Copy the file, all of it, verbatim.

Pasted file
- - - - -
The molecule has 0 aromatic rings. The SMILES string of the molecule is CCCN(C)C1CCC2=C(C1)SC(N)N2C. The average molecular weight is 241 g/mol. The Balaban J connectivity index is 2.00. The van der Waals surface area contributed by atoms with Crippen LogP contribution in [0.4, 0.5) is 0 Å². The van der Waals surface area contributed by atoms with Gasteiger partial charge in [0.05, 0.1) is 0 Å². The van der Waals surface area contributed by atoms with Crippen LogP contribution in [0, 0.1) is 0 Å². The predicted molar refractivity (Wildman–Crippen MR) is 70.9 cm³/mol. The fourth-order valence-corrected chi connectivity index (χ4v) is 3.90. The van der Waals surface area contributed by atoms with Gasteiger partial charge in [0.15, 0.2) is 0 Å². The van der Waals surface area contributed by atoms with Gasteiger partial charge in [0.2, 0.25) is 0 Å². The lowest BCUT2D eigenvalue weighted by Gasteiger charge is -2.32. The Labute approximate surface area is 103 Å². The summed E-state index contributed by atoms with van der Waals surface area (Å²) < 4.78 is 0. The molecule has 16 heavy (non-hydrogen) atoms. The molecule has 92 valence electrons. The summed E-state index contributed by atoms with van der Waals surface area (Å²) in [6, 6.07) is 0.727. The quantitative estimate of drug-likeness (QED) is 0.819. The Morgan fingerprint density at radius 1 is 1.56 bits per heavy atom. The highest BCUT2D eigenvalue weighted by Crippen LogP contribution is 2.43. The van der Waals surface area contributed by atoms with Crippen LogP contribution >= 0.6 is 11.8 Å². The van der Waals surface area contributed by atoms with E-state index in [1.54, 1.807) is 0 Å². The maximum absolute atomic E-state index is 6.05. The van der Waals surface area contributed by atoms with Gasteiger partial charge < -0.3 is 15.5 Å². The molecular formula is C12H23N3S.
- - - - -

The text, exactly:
The molecule has 0 aromatic rings. The SMILES string of the molecule is CCCN(C)C1CCC2=C(C1)SC(N)N2C. The average molecular weight is 241 g/mol. The Balaban J connectivity index is 2.00. The van der Waals surface area contributed by atoms with Crippen LogP contribution in [0.4, 0.5) is 0 Å². The van der Waals surface area contributed by atoms with Gasteiger partial charge in [0.05, 0.1) is 0 Å². The van der Waals surface area contributed by atoms with Crippen LogP contribution in [0, 0.1) is 0 Å². The predicted molar refractivity (Wildman–Crippen MR) is 70.9 cm³/mol. The fourth-order valence-corrected chi connectivity index (χ4v) is 3.90. The van der Waals surface area contributed by atoms with Gasteiger partial charge in [0.15, 0.2) is 0 Å². The van der Waals surface area contributed by atoms with Gasteiger partial charge in [0.2, 0.25) is 0 Å². The lowest BCUT2D eigenvalue weighted by Gasteiger charge is -2.32. The Labute approximate surface area is 103 Å². The summed E-state index contributed by atoms with van der Waals surface area (Å²) < 4.78 is 0. The molecule has 16 heavy (non-hydrogen) atoms. The molecule has 92 valence electrons. The summed E-state index contributed by atoms with van der Waals surface area (Å²) in [6, 6.07) is 0.727. The quantitative estimate of drug-likeness (QED) is 0.819. The Morgan fingerprint density at radius 1 is 1.56 bits per heavy atom. The highest BCUT2D eigenvalue weighted by Crippen LogP contribution is 2.43. The van der Waals surface area contributed by atoms with Crippen LogP contribution >= 0.6 is 11.8 Å². The van der Waals surface area contributed by atoms with E-state index in [1.54, 1.807) is 0 Å². The maximum absolute atomic E-state index is 6.05. The van der Waals surface area contributed by atoms with Gasteiger partial charge < -0.3 is 15.5 Å². The molecular formula is C12H23N3S.